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Thursday, September 20, 2018

Reprinted with permission from AlterNet.

 

President Donald Trump’s controversy-of-the-week was his decision to revoke the security clearance of former CIA Director John Brennan, a fierce critic of the president, as he threatened to do the same to many others. But unlike some of the other outrageous acts Trump chooses to fill his time with, ranging from the misguided to the deeply offensive, the path he’s on of using his discretionary security clearance powers is potentially criminal.

Many observers noted that going after Brennan and others — specifically because they were involved with the Russia investigation, as Trump told the Wall Street Journal— could be part of a broader obstruction of justice case that special counsel Robert Mueller appears to be pursuing.

As the Washington Post‘s Aaron Blake explained in an article Friday, though, retaliating against people for providing true information to law enforcement is a federal crime on its — §1513. The statute reads:

Whoever knowingly, with the intent to retaliate, takes any action harmful to any person, including interference with the lawful employment or livelihood of any person, for providing to a law enforcement officer any truthful information relating to the commission or possible commission of any Federal offense, shall be fined under this title or imprisoned not more than 10 years, or both.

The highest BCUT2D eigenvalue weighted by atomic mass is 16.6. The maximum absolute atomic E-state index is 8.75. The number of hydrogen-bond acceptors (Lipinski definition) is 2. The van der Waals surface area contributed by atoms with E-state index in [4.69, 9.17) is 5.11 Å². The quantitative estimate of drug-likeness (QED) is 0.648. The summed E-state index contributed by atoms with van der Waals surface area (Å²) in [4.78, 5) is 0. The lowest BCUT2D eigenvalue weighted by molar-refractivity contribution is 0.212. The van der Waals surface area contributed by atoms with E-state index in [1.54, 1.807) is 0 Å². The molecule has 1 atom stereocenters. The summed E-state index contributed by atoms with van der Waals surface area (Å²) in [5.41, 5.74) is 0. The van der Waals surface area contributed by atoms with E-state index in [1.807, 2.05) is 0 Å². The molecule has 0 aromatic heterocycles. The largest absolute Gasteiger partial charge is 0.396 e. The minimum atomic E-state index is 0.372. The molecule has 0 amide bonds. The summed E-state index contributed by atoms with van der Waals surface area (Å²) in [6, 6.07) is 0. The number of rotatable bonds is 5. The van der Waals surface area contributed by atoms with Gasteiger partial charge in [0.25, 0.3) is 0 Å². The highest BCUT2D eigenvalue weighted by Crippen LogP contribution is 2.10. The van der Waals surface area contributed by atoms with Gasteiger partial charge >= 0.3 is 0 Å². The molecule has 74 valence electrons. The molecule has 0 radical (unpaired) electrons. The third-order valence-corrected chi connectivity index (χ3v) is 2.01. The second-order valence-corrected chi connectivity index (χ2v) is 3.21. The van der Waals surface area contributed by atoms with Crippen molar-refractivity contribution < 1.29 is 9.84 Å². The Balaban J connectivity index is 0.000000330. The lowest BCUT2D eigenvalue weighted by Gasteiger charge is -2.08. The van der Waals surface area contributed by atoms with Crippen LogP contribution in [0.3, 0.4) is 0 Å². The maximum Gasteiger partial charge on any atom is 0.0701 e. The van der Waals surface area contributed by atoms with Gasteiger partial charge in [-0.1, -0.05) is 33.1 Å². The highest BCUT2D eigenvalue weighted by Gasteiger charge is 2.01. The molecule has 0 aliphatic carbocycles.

It’s not clear this would apply to the case of Brennan, but it could cover others named on Trump’s list — such as former FBI director James Comey

“He’s one of the most pivotal witnesses in this whole thing,” Elie Honig, a former federal prosecutor for the Southern District of New York, told Blake. “If Trump starts lashing out at Comey and all he said publicly is, ‘I’m doing this because of Russia,’ I think that can be construed as retaliation.”

Since ex-officials outside of government sometimes use their security clearances in their professional careers, taking away those clearances could amount to a tangible form of retribution. In these types of cases, it can be difficult to prove criminal motivation — but Trump often seems almost constitutionally incapable of concealing his motivations.

The president’s defenders typically argue that it can’t be a crime for him to carry out an official act, such as revoking a security clearance or issuing a pardon. But it’s not clear why this should be the case. Any other employer couldn’t, for example, fire an employee in an effort to retaliate against them for providing damaging testimony to the police — even if that employer putatively has the right to fire an employee for any reason.

Cody Fenwick is a reporter and editor. Follow him on Twitter @codytfenwick.